All activity, including practice, competition, weight training, leisure, and normal day-to-day functions should be evaluated and altered as necessary. This will allow the athlete to perform at his or her highest level without causing further injury or retardation of the healing process. Activity should be continually reassessed in order to keep the athlete as active, yet as safe, as possible.
Therapeutic exercise of some form should always follow the application of a therapeutic modality. Exercise plans can range from passive stretching to resistive exercise to tissue mobilization. Exercise will influence tissue healing and the development and maturation of scar tissue. In addition, exercise selection should address deficiencies or characteristics that may have contributed to the injury in the first place and should be used to correct those factors.
Finally, your treatment plan should recognize that pre- and post-activity treatment should be separate and distinct. It’s great if the patient is participating in some sort of activity, but your job is to ensure that pre-activity treatment is designed to promote healing and prepare tissue for the allowable level of activity. Post-activity treatment is also designed to promote healing, but it should be used to minimize any damage or irritation that may have occurred due to the change in physiologic environment brought about by the activity.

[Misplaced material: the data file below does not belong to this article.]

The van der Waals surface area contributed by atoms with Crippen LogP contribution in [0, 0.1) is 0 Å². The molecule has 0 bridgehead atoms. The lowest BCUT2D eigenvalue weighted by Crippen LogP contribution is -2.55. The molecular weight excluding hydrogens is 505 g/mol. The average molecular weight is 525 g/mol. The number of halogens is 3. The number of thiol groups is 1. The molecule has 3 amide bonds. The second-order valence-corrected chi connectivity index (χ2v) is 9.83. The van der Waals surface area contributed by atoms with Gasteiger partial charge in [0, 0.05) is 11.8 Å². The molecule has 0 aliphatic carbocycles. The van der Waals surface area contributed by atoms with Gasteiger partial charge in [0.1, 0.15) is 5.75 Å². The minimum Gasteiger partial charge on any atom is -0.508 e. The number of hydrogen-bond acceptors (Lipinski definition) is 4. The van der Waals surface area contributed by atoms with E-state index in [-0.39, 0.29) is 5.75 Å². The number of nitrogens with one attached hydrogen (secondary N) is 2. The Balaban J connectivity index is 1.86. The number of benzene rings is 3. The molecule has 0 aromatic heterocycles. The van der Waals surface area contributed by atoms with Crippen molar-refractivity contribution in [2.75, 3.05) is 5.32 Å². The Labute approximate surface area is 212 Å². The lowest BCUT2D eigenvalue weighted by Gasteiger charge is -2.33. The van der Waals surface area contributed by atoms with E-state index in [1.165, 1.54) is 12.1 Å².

By developing a well-rounded treatment and rehabilitation plan—one that addresses all of the causes of the injury and includes the athlete in every phase—your athletes will benefit in both the short term (because they will be able to play) and the long term (because they won’t be back with nagging injuries). They will feel better and perform better.
Now how do you feel about your mechanic? Don’t you wish he had learned, as a student mechanic, to always find the cause and fix it, rather than just putting a little oil on it?